World Games Updates
Puerto Rico Competes in its First Winter Games (Thanks to a Resourceful Coach)
Thanks to coach Victor Bonilla, Special Olympics Puerto Rico athletes, who have never before competed in a Special Olympics World Winter Games, will finally get their chance in 2009.
Last year, Special Olympics Puerto Rico asked its coaches if any of them would be interested in introducing a new winter sport – floor hockey (the only other winter sport the Program offered was snowshoeing). The fledgling teams would face off in competition at a national qualification tournament, and the winning team would be eligible to represent their country for the first time at a World Winter Games. Bonilla was the first coach to respond, eager to build a new sport and a new team from scratch.
He did his homework, tenaciously researching every aspect of the sport. Equipment was the next challenge. Because floor hockey was nonexistent in Puerto Rico, Bonilla had to make his own equipment. The resourceful coach cleverly repurposed PVC electrical tubes to make hockey sticks and the framework for the goal posts. He used old safety barriers from construction sites for the “net.”
The young team practiced three times a week for two-hour stretches at a time, and won the gold medal at the country’s qualifying tournament. Now, they’re at the 2009 Special Olympics World Winter Games with a new challenge and a dream – to win a gold medal. But first they have to get used to the cold weather. “It was shock to them,” said Bonilla. “The coldest it’s ever been in Puerto Rico is 69 degrees F.”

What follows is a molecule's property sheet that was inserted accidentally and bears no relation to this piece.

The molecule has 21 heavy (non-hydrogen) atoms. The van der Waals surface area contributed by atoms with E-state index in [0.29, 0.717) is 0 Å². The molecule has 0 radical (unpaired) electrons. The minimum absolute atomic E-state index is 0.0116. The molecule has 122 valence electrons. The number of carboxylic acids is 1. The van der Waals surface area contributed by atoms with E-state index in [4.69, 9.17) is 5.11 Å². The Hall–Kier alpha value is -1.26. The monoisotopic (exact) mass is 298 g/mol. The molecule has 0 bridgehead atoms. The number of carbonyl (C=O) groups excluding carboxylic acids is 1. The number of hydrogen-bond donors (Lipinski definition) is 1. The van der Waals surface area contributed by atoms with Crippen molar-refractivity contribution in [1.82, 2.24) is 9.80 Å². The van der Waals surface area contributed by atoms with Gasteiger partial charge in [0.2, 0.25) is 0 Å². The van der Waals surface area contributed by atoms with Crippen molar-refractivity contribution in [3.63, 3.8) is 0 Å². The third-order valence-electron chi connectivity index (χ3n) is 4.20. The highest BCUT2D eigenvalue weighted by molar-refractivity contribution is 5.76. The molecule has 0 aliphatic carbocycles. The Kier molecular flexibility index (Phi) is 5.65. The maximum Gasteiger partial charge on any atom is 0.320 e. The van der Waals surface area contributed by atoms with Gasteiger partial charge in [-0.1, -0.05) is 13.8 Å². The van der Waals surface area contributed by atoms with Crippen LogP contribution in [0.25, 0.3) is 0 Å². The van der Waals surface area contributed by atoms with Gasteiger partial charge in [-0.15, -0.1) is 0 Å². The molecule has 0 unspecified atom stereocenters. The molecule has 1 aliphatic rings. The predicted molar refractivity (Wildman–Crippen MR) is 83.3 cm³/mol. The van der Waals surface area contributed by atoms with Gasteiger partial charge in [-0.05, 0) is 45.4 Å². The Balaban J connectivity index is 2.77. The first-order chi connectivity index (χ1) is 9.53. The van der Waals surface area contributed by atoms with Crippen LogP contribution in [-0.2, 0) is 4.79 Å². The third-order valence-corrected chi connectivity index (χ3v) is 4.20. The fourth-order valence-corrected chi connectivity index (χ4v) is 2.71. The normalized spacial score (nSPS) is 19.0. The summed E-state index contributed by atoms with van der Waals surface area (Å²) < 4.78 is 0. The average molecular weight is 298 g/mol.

Bonilla, an adaptive physical education teacher in Caguas, reveals that coaching Special Olympics athletes has increased his love and enjoyment of teaching and training special needs students. One of his most memorable athletes is Christian Colón, 18, who had serious challenges with adaptation – he was antisocial and instigated fights – but now he’s a star player. “Since he joined Special Olympics his attitude is 100 percent positive. Sports has been such a motivator for him. He trained and practiced very hard so that he’d get the chance to compete at the 2009 World Games,” said Bonilla.
Colón lives with his mother and grandmother. And although he has always had a close bond with his grandmother, he hasn’t had the same relationship with his mother. Bonilla said he never saw Colón’s mother, Raquel, for the first two years her son was a student. When he signed up for Special Olympics, his mother noticed the positive changes in her son, and she began to attend practices and competitions. “The mother-son relationship has just blossomed,” said Bonilla. Raquel has even come to Boise to watch her son compete. “She’s so proud of him,” said Bonilla.
Bonilla shared an e-mail Raquel recently sent him, which read: “Thank you to you and your companions for the work you are doing with our special kids. God give you health and blessings so you can continue giving your love and time for our special kids. May God keep you safe always.”
The 2009 World Games hockey team players from Puerto Rico are considered heroes at their school. Bonilla said he won’t have trouble recruiting new players any time soon.